Feeds

US nuclear lab suspends secret work

Missing discs prompt shutdown

  • alert
  • submit to reddit

SANS - Survey on application security programs

Classified work at a key US nuclear weapons research lab has been suspended after sensitive data was reported missing.

The unprecedented stand-down at Los Alamos National Laboratory, New Mexico, began at noon yesterday after two important storage devices went unaccounted for during a 7 July inventory check. Officials refused to say what was on the Weapons Physics Directorate discs, citing national security concerns. The shut down will allow the intensification of a search, already into its eighth day.

"Until such time as we are confident that we are addressing this issue, then all activities with respect to classified materials have been put on hold," Gerald Parsky, chairman of the Regents of the University of California, which manages Los Alamos told a news conference yesterday. "These breaches of national security will not be tolerated."

The incident is the latest in a series of security shortcomings at Los Alamos - birthplace of the world's first atomic bomb - that have raised questions about the competence of its management. Keys to a sensitive area went missing for most of a day last month. In May, classified material was reported missing but managers later concluded it was intentionally destroyed.

Los Alamos has been under the microscope since November 2002, when allegations about purchasing fraud, equipment theft and mismanagement led to a review of the labs' business practices and the exit of some of its most senior managers. Their replacements are now under pressure.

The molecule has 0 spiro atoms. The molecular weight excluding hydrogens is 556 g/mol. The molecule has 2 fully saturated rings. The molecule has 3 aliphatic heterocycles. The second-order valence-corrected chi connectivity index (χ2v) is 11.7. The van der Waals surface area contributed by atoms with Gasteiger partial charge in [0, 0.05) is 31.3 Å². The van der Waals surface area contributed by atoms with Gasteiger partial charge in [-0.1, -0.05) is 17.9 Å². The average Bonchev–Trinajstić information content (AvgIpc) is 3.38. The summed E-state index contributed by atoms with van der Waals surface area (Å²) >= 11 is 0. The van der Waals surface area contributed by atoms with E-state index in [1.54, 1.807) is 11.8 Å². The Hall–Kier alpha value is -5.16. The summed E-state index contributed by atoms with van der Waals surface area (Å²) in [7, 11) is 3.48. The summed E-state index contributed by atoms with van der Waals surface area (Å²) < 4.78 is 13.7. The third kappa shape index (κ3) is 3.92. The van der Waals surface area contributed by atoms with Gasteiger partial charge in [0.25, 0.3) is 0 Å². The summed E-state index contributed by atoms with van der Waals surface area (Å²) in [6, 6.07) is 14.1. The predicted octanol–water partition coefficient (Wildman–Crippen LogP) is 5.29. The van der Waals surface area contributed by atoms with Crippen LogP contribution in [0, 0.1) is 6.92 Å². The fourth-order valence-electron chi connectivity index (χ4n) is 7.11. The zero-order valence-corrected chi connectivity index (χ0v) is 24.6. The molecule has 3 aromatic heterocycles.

The US government has opened up bids to manage Los Alamos after the University of California's contract expires next year. It's the first time in Los Alamos' 61-year history that this has happened and a sign of Federal discontent over how the facility is currently been run. ®

Related stories

Nuke plant worker faces hacking charges
Los Alamos lends open source hand to life sciences
FBI loses hundreds of laptops and guns
UK military bans iPods - some places
Your data is at risk - from everything

High performance access to file storage

More from The Register

next story
Obama allows NSA to exploit 0-days: report
If the spooks say they need it, they get it
Mounties always get their man: Heartbleed 'hacker', 19, CUFFED
Canadian teen accused of raiding tax computers using OpenSSL bug
Samsung Galaxy S5 fingerprint scanner hacked in just 4 DAYS
Sammy's newbie cooked slower than iPhone, also costs more to build
Snowden-inspired crypto-email service Lavaboom launches
German service pays tribute to Lavabit
One year on: diplomatic fail as Chinese APT gangs get back to work
Mandiant says past 12 months shows Beijing won't call off its hackers
Call of Duty 'fragged using OpenSSL's Heartbleed exploit'
So it begins ... or maybe not, says one analyst
prev story

Whitepapers

Top three mobile application threats
Learn about three of the top mobile application security threats facing businesses today and recommendations on how to mitigate the risk.
Combat fraud and increase customer satisfaction
Based on their experience using HP ArcSight Enterprise Security Manager for IT security operations, Finansbank moved to HP ArcSight ESM for fraud management.
The benefits of software based PBX
Why you should break free from your proprietary PBX and how to leverage your existing server hardware.
Five 3D headsets to be won!
We were so impressed by the Durovis Dive headset we’ve asked the company to give some away to Reg readers.
SANS - Survey on application security programs
In this whitepaper learn about the state of application security programs and practices of 488 surveyed respondents, and discover how mature and effective these programs are.